The Infamous Growth Spurt: Five Tips for Survival

Growth spurts are inevitable in the first year of baby’s life. Did you know that babies typically triple their birth weight by 12 months of age? Just think if you had to triple your weight — you’d be eating a lot!

Typically, babies hit growth spurts around 6-7 days, 2-3 weeks, and 6-8 weeks. Sometimes they will have another few throughout the rest of the first year. How do you identify a growth spurt? You are usually blindsided by a sudden change in your feeding routine and baby’s behavior! Some signs of a growth spurt may be:

  1. increased feeding frequency
  2. longer time breastfeeding
  3. fussy or agitated behavior at the breast or between feedings
  4. more irritability when hungry
  5. an increased desire to be held

These changes in feeding routine and behavior usually last about 3-5 days. Your baby is using this time to communicate with your breast, since they stimulate an increase in your supply by feeding more frequently. If your baby is going through a growth spurt, here are a few tips to help you through it:

  1. Get out of the house! Take a walk, run an errand, or walk through Target.
  2. Find a new TV series. Poll your friends for the latest favorite Netflix/Hulu/Amazon Prime series and set up camp on the couch! Grab some snacks, a few bottles of water, latch on your baby, and enjoy. When will you ever have permission for days of TV binge watching?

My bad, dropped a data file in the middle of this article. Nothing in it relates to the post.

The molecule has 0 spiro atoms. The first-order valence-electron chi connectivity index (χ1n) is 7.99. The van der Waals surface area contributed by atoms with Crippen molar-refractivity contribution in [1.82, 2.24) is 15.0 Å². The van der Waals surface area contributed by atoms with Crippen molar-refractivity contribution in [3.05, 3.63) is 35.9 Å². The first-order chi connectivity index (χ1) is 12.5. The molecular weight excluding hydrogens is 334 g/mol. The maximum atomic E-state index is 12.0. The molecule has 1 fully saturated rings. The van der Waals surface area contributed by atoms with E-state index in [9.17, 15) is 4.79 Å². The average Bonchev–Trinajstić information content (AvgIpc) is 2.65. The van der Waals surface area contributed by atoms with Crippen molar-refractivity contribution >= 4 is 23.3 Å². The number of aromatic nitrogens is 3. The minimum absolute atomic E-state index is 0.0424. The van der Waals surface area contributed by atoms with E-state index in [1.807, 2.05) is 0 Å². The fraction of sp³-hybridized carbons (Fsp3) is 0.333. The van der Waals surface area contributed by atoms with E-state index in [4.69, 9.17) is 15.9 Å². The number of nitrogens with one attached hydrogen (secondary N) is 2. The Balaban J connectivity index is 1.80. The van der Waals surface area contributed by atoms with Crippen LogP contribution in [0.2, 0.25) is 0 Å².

3. Wear your baby. Grab your favorite sling or carrier. Sometimes baby will give you a little break if they stay close. Also, many moms have found comfortable breastfeeding positions while babywearing!
  4. Try breast compressions. These can be helpful when baby is irritable at the breast or cluster feeding.
  5. Break out the nipple cream. You may not have needed nipple cream since the first few day postpartum but with increased feeding frequency some moms find applying nipple cream very soothing.

Hang in there, momma! This, too, shall pass.

Signs of a growth spurt can also be symptoms of other issues like low milk supply or poor milk transfer. If you are concerned or unsure, search out the help of a skilled IBCLC.